Frontline workers, low-skilled and temporary workers, the self-employed, women, youth, and small businesses have all been disproportionately impacted by the crisis, including through lost salaries, jobs, and opportunities.
The pandemic has also highlighted deep-rooted inequalities. Jobs in the informal sector and critical income via remittances from abroad have been severely limited for communities that depend on them most, especially the Roma, the country’s most vulnerable group.
How can Romania address these challenges and ensure a green, resilient, and inclusive recovery for all?
Reforms in several key areas can pave the way forward.
First, tax policy and administration require further progress. If Romania is to spend more on pensions, education, or health, it must boost revenue collection. Currently, Romania collects less than 27 percent of GDP in budget revenue, which is the second lowest share in the EU. Measures to increase revenues and efficiency could include improving tax revenue collection, including through digitalization of tax administration and removal of tax exemptions, for example.
Second, public expenditure priorities require adjustment. With the third lowest public spending per GDP among EU countries, Romania already has limited space to cut expenditures, but could focus on making them more efficient, while addressing pressures stemming from its large public sector wage bill. Public employment and wages, for instance, would benefit from a review of wage structures and linking pay with performance.
Third, ensuring sustainability of the country’s pension fund is a high priority. The deficit of the pension fund is currently around 2 percent of GDP, which is subsidized from the state budget. The fund would therefore benefit from closer examination of the pension indexation formula, the number of years of contribution, and the role of special pensions.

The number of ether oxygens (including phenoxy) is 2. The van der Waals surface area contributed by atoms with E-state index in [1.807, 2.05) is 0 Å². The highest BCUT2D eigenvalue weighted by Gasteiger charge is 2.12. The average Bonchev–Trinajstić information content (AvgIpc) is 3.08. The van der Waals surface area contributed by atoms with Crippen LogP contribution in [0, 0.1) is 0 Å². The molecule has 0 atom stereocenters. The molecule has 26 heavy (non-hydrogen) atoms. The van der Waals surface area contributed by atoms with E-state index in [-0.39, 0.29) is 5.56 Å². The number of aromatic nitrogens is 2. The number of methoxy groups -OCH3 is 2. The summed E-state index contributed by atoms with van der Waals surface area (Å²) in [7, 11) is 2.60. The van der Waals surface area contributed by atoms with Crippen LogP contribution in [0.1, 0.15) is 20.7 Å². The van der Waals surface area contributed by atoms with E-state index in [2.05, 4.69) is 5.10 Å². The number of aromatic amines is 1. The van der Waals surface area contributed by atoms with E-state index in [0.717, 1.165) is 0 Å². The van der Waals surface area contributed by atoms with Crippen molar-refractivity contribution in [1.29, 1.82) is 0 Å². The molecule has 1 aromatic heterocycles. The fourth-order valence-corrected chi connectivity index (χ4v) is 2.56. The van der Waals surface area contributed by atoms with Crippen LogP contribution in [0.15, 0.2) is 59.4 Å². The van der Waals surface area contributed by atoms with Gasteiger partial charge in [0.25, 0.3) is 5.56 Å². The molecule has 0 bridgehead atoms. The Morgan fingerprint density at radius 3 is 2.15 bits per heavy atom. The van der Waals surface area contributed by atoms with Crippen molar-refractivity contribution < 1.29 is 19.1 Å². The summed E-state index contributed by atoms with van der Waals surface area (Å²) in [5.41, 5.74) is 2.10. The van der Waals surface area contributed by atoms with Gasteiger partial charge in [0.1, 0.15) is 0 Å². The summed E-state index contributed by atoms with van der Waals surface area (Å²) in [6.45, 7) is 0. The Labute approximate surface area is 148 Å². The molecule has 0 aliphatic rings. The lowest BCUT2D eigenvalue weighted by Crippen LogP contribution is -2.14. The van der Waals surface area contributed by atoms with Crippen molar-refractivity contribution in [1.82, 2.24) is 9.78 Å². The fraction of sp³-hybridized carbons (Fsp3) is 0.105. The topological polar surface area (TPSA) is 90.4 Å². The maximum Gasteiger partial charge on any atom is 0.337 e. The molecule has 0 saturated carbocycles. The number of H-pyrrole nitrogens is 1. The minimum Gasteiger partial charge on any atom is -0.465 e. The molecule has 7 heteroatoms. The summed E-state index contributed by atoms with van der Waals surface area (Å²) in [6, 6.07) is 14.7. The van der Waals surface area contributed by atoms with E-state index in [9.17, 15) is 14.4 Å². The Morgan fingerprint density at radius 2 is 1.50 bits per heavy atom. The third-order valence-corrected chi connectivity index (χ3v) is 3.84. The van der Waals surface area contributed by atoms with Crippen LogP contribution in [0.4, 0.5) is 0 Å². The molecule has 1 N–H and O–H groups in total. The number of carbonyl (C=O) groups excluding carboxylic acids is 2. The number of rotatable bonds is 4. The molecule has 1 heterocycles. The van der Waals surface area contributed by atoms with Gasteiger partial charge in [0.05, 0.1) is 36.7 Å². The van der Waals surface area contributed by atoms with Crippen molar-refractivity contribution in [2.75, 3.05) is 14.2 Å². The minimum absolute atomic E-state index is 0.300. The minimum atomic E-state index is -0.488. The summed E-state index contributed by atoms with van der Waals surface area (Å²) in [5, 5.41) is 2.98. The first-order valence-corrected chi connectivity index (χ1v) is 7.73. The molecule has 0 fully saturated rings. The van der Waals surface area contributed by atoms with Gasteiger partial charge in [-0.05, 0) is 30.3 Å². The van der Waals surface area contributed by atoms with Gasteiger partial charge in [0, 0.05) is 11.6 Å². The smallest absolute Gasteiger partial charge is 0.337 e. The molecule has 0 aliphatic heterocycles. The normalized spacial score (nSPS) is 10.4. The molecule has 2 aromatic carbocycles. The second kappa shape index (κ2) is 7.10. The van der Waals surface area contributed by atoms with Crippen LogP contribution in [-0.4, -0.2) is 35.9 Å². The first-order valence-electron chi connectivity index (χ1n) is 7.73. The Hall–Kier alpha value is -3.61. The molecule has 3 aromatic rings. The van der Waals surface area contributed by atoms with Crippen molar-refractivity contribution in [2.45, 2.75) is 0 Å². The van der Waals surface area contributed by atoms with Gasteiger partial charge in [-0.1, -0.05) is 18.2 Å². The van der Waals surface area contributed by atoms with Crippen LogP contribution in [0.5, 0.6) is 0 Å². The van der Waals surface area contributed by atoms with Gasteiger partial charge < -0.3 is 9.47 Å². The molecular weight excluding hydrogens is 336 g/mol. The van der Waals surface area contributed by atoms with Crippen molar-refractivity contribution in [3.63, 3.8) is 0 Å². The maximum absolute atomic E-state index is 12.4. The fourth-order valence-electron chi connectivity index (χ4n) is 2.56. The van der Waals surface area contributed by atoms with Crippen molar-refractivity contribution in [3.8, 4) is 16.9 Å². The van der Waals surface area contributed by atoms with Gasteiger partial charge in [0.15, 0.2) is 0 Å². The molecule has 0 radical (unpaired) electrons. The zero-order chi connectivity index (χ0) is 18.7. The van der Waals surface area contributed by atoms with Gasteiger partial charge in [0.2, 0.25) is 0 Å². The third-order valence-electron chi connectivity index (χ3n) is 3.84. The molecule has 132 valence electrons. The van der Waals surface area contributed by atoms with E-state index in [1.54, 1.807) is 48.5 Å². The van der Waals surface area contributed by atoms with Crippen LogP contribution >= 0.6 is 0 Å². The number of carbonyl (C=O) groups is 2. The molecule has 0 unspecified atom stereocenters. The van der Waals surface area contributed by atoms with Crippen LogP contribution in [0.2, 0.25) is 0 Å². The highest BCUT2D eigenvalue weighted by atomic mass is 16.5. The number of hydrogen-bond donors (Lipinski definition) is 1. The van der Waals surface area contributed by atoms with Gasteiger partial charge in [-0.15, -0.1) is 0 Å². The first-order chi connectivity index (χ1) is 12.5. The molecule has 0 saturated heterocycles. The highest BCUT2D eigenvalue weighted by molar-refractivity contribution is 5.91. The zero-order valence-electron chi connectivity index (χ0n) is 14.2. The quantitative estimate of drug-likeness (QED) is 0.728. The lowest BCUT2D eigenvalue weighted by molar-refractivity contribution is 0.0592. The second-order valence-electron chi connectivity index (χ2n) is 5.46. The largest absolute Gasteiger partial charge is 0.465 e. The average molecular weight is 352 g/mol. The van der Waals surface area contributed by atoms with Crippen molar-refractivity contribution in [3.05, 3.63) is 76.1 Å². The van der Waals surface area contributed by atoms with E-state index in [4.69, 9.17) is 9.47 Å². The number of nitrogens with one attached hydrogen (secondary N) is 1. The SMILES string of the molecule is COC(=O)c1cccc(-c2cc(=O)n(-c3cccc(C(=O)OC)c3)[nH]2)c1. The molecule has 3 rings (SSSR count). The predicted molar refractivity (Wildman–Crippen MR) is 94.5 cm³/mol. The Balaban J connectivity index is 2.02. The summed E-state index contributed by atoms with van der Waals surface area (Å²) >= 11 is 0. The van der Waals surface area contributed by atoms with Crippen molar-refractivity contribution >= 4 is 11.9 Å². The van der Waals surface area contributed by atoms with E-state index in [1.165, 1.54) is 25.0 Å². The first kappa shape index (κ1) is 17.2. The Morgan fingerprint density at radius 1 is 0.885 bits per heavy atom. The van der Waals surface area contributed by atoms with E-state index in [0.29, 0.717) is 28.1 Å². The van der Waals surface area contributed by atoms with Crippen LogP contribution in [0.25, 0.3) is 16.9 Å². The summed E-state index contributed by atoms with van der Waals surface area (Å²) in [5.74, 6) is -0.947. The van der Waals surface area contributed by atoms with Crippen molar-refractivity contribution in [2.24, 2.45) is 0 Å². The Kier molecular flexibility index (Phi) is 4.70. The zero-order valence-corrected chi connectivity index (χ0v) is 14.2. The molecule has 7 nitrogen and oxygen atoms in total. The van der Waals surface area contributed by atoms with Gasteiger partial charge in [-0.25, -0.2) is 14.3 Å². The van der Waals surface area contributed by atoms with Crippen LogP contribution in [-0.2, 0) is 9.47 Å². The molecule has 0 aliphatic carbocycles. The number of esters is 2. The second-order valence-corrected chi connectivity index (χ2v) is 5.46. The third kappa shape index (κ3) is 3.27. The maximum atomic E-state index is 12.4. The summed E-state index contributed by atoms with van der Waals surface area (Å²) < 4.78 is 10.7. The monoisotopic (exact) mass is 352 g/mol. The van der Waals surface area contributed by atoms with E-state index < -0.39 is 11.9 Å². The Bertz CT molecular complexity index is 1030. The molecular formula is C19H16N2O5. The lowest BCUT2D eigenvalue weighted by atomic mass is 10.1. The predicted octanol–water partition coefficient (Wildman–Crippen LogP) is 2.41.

Fourth is reform and restructuring of State-Owned Enterprises, which play a significant role in Romania’s economy. SOEs account for about 4.5 percent of employment and are dominant in vital sectors such as transport and energy. Immediate steps could include improving corporate governance of SOEs and careful analysis of the selection and reward of SOE executives and non-executive bodies, which must be done objectively to ensure that management acts in the best interest of companies.
Finally, enhancing social protection must be central to the government’s efforts to boost effectiveness of the public sector and deliver better services for citizens. Better targeted social assistance will be more effective in reaching and supporting vulnerable households and individuals. Strategic investments in infrastructure, people’s skills development, and public services can also help close the large gaps that exist across regions.
None of this will be possible without sustained commitment and dedicated resources. Fortunately, Romania will be able to access significant EU funds through its National Recovery and Resilience Plan, which will enable greater investment in large and important sectors such as transportation, infrastructure to support greater deployment of renewable energy, education, and healthcare.
Achieving a resilient post-pandemic recovery will also mean advancing in critical areas like green transition and digital transformation – major new opportunities to generate substantial returns on investment for Romania’s economy.
I recently returned from my first official trip to Romania where I met with country and government leaders, civil society representatives, academia, and members of the local community. We discussed a wide range of topics including reforms, fiscal consolidation, social inclusion, renewably energy, and disaster risk management. I was highly impressed by their determination to see Romania emerge even stronger from the pandemic. I believe it is possible. To this end, I reiterated the World Bank’s continued support to all Romanians for a safe, bright, and prosperous future.
First appeared in Romanian language in Digi24.ro, via World Bank
US Economic Turmoil: The Paradox of Recovery and Inflation
The US economy has been a rollercoaster since the pandemic cinched the world last year. As lockdowns turned into routine and the buzz of a bustling life came to a sudden halt, a problem manifested itself to the US regime. The problem of sustaining economic activity while simultaneously fighting the virus. It was the intent of ‘The American Rescue Plan’ to provide aid to the US citizens, expand healthcare, and help buoy the population as the recession was all but imminent. Now as the global economy starts to rebound in apparent post-pandemic reality, the US regime faces a dilemma. Either tighten the screws on the overheating economy and risk putting an early break on recovery or let the economy expand and face a prospect of unrelenting inflation for years to follow.